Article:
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Graphic: Mint
Graphic: Mint

India’s post-covid ‘recovery’ in employment has not been equal for men and women

  • First the good news - the jobs are returning post-lockdown. Then the bad news - some women are being left behind, new research indicates.

India’s economic recovery could be leaving out working women, particularly those with young children and in rural areas, new evidence indicates. Research by Ashwini Deshpande, professor of Economics at Ashoka University shows that by August 2020 most of those who had reported being employed pre-pandemic were back in work. But women’s economic recovery lagged behind that of men. This was particularly true of rural women, her research shows.


Deshpande examined data from the Centre for Monitoring Indian Economy (CMIE)’s household surveys that collect weekly data from a rolling panel of roughly 11,000 households each week. In all, roughly 40,000 households across the country are interviewed each month, and roughly 175,000 households each quarter on their work, income, and consumption patterns.

Deshpande created a panel of individuals who were observed in all of the five most recent ‘waves’ - right from January 2019 to August 2020 - and for whom employment data are available, to be able to study the changes in the specific circumstances of households as they went through the pandemic. Within this panel of over 55,000 households, Deshpande found that the likelihood of women being employed in August 2020 was 9.5 percentage points lower than that for men, compared to the pre-pandemic period.

Women with no children appear to have had the best rebound in terms of employment while women with very young children have been the worst hit. Women with young children had the lowest employment levels immediately pre-covid, and they have been further hit by the pandemic.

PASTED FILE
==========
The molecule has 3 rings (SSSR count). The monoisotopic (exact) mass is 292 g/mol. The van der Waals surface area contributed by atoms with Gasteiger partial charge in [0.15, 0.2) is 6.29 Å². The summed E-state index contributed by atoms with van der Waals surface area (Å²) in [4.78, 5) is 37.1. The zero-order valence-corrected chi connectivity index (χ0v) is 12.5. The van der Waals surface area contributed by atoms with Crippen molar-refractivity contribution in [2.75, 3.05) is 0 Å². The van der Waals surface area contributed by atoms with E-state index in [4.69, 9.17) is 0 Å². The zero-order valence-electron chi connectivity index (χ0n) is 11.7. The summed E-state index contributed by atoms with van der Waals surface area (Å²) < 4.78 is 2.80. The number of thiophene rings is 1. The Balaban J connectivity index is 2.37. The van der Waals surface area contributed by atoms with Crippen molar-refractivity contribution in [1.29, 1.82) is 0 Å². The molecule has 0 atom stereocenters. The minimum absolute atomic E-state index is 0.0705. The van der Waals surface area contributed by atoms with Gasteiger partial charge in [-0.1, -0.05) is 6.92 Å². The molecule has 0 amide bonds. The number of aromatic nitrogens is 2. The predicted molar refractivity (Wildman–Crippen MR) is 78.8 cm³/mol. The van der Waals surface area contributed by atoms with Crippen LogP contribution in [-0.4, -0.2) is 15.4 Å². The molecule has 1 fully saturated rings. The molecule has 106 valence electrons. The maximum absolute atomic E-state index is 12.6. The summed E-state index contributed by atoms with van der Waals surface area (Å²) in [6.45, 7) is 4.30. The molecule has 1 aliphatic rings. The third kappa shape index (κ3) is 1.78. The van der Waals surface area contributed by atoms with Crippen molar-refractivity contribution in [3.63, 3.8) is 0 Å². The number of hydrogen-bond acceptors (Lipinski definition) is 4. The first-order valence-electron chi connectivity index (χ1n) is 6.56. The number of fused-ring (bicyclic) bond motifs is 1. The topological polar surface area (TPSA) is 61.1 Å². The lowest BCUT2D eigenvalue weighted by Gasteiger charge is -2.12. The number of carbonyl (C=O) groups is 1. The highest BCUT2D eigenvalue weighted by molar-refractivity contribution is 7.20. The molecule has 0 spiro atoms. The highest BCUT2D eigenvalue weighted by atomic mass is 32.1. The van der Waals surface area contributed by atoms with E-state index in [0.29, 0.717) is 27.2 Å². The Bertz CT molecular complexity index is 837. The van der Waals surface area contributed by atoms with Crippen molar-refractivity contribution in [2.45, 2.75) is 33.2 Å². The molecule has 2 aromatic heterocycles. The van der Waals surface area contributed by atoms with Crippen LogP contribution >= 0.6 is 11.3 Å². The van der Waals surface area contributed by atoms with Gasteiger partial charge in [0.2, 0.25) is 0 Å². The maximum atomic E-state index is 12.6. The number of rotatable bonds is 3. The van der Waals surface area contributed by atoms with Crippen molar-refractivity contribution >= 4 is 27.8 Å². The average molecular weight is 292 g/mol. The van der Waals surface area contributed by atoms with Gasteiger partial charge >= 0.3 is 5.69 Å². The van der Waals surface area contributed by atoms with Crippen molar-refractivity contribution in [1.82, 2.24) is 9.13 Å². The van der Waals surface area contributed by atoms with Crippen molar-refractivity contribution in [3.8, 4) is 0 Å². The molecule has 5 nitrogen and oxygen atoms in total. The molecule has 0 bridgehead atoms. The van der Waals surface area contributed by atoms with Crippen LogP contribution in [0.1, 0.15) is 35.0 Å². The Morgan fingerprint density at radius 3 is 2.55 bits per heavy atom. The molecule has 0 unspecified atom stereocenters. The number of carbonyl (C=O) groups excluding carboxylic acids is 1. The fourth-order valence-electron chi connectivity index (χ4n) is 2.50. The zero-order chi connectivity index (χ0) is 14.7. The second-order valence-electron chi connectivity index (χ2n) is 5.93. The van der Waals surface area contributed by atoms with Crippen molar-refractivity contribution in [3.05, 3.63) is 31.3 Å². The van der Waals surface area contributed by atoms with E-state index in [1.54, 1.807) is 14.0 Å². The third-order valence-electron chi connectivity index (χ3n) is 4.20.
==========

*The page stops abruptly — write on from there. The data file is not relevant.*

While not representative of the working Indian woman on account of being well-off and in a white-collar job, Savitha A. is one such woman who quit her job at the end of July 2020 on account of the lack of childcare for her two-year-old twins. An engineer with a Bengaluru-based furniture website, Savitha and her husband relied on a live-in nanny, who returned to her native village in Tamil Nadu in May. “I was given a lot of time and leeway and work-from-home opportunities, but I just haven’t been able to find reliable childcare, and I cannot work effectively with the twins around," she said.

For men, relatively little has changed on this count. Both pre- and post-lockdowns, men with very young children remained the most likely to be employed. When the lockdown first hit in April 2020, their employment rates saw the biggest decline, Deshpande’s panel data shows. But their employment rates have recovered since.


The most educated women (those with postgraduate degrees or higher) did not face a sharp drop in employment in April 2020, when most other groups were experiencing their worst contractions. But their employment rates took a hit in August 2020.


“This is likely to be both due to supply side factors, i.e. due to an increase in hours spent on household work as well as due to the specific nature of recovery," wrote Deshpande in her discussion paper. “This needs to be investigated more thoroughly."

When Deshpande first looked at the earliest CMIE post-lockdown data which was for April 2020, there was a significant change in the way men and women were sharing unpaid housework.


With men at home so much more, the gender gap in housework contracted on account of men putting in more hours. By August 2020, however, men were putting in far less time again, although the gap was not back to its pre-pandemic level yet.


India is not alone in facing a gendered economic impact and recovery. In the United States, the female unemployment rate has overtaken the male unemployment rate in the post-covid period, and the workforce participation rate for women has fallen faster than it has for men. The difference is that India went into the pandemic with one of the world’s lowest workforce participation rates for women, and a deeply gendered division of unpaid household labour. If the hope was that in a post-pandemic world some of these cleavages would close, that appears to be far from being the case yet.

Rukmini S. is a Chennai-based journalist.

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